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From Wikipedia, the free encyclopedia

For the Amora sage of the 5th and 6th generation, see: Ravina I.

Ravina II or Rabina II (Hebrew: רב אבינא בר רב הונא or רבינא האחרון) was a Babylonian rabbi of the 5th century (seventh and eighth generations of amoraim).

He, along with his teacher Rav Ashi, were considered "the end of Hora'ah (teaching)".[1] Traditionally both of them are regarded as responsible for redacting the Babylonian Talmud.


Most scholars agree that the rabbi here in question was Ravina the son of R. Huna, and not Ravina the colleague of Rav Ashi who died before Rav Ashi.[2]

He did not remember his father, R. Huna, who died while Ravina was still a child, but the Talmud states several times that his mother communicated to him the opinions held by his father.[3] After his father's death, his maternal uncle Ravina I became his guardian.[4]

Ravina II officiated as judge at Sura shortly after Rav Ashi's death,[5] and was a colleague of Mar bar Rav Ashi,[6] although he was not so prominent. After Rabbah Tosafa'ah's death, Ravina became, for a year (474), director of the Sura Academy.[7] Simultaneously, Rabbah Jose served as head of the Pumbedita academy. Ravina served as leader of the Jewish community in Babylonia for 22 years. One year before his death, all the Babylonian synagogues were closed, and Jewish infants were handed over to the Magians.[8] He died on the 13th of Kislev in 474[9] or 499 CE.[10]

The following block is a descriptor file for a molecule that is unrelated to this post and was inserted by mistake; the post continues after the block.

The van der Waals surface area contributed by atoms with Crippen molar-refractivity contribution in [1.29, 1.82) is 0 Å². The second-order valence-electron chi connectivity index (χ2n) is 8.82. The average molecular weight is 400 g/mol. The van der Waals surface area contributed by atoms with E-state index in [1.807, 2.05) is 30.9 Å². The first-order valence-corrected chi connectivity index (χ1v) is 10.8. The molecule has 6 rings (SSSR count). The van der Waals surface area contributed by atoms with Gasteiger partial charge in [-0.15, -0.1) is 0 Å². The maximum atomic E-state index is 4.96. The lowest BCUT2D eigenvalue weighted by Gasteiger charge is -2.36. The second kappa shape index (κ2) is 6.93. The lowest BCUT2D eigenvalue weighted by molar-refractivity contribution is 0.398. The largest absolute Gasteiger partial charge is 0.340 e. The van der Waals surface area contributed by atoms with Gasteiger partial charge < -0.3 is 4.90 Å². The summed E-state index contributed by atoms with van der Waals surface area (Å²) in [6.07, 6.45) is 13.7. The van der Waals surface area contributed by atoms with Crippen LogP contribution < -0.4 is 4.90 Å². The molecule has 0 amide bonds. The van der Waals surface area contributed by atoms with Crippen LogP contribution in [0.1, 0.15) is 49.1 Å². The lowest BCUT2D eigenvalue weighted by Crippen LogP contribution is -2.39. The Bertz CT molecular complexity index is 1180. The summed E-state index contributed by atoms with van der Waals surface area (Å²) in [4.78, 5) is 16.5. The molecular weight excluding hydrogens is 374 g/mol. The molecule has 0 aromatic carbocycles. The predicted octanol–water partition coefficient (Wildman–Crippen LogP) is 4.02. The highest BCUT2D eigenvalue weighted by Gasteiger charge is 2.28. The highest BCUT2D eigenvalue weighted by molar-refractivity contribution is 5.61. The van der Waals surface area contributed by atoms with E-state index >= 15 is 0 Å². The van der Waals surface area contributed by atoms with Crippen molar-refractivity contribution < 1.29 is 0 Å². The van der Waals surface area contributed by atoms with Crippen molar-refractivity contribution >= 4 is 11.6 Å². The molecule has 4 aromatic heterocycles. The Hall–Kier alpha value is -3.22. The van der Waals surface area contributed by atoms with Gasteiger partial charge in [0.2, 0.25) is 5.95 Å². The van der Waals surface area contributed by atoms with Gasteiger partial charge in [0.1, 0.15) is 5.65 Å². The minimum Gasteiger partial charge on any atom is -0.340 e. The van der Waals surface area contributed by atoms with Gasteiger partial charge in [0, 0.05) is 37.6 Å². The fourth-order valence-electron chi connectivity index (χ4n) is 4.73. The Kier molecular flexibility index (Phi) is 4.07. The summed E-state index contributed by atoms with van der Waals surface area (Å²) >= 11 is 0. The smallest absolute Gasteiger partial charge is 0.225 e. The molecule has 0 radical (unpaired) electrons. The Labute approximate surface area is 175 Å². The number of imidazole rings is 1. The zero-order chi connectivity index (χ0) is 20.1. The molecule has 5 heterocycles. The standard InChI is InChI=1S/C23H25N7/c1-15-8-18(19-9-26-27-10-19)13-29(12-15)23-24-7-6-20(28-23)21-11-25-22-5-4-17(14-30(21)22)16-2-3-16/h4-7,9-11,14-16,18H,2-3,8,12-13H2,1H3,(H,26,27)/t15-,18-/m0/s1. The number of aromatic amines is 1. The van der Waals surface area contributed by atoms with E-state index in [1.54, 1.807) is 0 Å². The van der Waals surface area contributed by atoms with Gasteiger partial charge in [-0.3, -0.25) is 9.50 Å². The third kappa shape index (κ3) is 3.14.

1. ^ Bava Metzia 86a
  2. ^ Sherira Gaon (1988). The Iggeres of Rav Sherira Gaon. Translated by Nosson Dovid Rabinowich. Jerusalem: Rabbi Jacob Joseph School Press - Ahavath Torah Institute Moznaim. p. 79. OCLC 923562173., s.v. Ravina, who cites Rabbi HaLevi, vol. 6, chaps. 4-7, who, in turn, cites Rabbi Sherira Gaon in ch. 11, p. 116.
  3. ^ Berachot 39b; Menachot 68b
  4. ^ Ketuvot 100b
  5. ^ Ketuvot 69a
  6. ^ Menachot 37b; Berachot 36a
  7. ^ Abraham ibn Daud "Sefer ha-Ḳabbalah," in Neubauer, "M. J. C." i. 61
  8. ^ Sherira Gaon (1988). The Iggeres of Rav Sherira Gaon. Translated by Nosson Dovid Rabinowich. Jerusalem: Rabbi Jacob Joseph School Press - Ahavath Torah Institute Moznaim. p. 118. OCLC 923562173.; cf. Widengen, G. (1963). "The Status of the Jews in the Sassanian Empire". Iranica Antiqua I: 142–143.
  9. ^ Abraham ibn Daud, Sefer haKabbalah
  10. ^ Sherira Gaon Neubauer, l.c. i. 34

 This article incorporates text from a publication now in the public domainSinger, Isidore; et al., eds. (1901–1906). "RABINA II. (B. HUNA)". The Jewish Encyclopedia. New York: Funk & Wagnalls.

This page was last edited on 6 February 2020, at 23:46
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